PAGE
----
So I connect with that feeling. I check in with myself, every time I get tired, by asking the question: does it excite me to write? Do I feel my heart race a bit by the very thought of writing? Yes? …
Yes, as they grew older and Pixar came along, grown-ups are looking forward as much as the kids to see the latest film but, after a while, the kids are too old. What do you do? You keep going to the films. And who knows, maybe there is a storyteller in you looking to come out and create an animation?
There is no upper age limit to watch animation films and here’s a bit of shocker, they are written by grown-ups! …
With “Richard Says Goodbye” I say hello, not from the bottom of my heart but on my way up from the bottom of life. I needed to learn how to not give a f*ck and I would’t listen until I was lying on the perverbial floor and saying “I give in”.
I speak on storytelling every day. That is, other peoples stories that in the end inspire you to either agree or disagree, being provoked to an action or a new train of thought.
The other day, someone that I see every day, wanted to have a talk to clear some things up, which I agreed to, seeing that we have been at odds for a long time now. His partner was supposed to come as well but he explained she hated confrontation. …
You can often hear interviewers ask authors of science fiction and other fiction, based in the future, if this is how they foresee the years to come. As though they are clairvoyants who have seen the inevitable and would hurry to their computer not to waste another second, bunkering up with necessities, hammering away on the keyboard in haste to warn the people of a town or the whole earth for that matter, of what’s to come.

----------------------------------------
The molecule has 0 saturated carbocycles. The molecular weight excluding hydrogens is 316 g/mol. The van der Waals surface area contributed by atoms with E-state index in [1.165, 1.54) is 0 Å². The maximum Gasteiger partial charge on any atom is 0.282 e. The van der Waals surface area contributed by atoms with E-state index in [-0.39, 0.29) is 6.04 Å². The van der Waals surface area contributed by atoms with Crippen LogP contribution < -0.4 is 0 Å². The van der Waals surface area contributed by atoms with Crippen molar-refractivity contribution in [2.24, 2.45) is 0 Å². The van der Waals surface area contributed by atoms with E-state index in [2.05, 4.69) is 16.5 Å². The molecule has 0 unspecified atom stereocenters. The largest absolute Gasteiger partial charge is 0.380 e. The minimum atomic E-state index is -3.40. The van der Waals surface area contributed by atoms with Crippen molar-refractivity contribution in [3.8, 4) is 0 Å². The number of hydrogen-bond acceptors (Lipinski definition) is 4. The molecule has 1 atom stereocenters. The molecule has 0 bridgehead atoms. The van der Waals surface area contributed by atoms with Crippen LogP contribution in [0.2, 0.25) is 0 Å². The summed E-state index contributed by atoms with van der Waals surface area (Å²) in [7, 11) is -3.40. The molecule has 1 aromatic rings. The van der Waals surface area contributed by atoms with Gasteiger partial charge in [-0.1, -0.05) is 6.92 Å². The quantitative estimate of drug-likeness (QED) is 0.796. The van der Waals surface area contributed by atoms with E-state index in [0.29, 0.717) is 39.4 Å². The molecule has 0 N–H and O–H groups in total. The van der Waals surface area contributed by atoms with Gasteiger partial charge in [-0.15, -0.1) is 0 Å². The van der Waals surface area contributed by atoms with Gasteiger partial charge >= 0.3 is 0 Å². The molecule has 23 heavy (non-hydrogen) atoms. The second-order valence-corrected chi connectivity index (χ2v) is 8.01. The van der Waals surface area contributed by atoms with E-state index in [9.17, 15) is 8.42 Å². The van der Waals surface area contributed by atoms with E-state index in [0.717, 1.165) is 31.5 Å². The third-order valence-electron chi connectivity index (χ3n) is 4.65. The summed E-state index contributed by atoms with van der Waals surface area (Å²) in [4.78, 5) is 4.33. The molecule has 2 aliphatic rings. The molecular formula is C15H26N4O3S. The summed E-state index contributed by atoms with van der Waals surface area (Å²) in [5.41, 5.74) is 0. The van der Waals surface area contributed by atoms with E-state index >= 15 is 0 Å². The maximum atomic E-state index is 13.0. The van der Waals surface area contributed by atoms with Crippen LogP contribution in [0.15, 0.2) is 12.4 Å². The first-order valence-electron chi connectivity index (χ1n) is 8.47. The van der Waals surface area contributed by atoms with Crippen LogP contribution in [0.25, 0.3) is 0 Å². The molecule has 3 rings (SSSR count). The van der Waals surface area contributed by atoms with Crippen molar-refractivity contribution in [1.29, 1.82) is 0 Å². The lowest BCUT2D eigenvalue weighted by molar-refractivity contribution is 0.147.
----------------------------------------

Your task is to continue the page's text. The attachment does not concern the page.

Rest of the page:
Is writing about the future, an attempt to predict the future, or is it a medium to play with an idea?
Jodi McIsaac wrote the book “Bury the Living” which is the first book in her Revolutionary series. We meet the time travelling Nora O’Reilly, a former IRA fighter from Belfast, who travels back to 1923 at the height of the brutal Irish Civil War in search of a stranger from her dreams. …
You could hear it was an orchestra playing to the film. Decades later I realised the problem, Hans Zimmer took the reigns of the soundtrack with Henry Cavill as Superman and the manuscript written by David S. Goyer, -Superman has never been stronger.
If you look at the evolvement of soundtracks over the years, they have been somewhat close to classical music which entertains the listener whilst evoking a feeling of romance, suspense or sadness.
With the rising level in fiction production and not to mention the popularity of the genre, not only fiction geeks are awaiting the premiere dates with suspense, they are now a household genre. …
A mere 2 minutes and 50 seconds to judge the episode. Still, the television series kept waving it’s index finger to invite me in. “You’ll love me, I promise.”
Oh, you have no idea how much I would love you.
I have read several books bought on my Saturday afternoon exploration of first pages. As soon as I find a somewhat intriguing cover or title, I have to open up the book to read the first, and sometimes the second page. …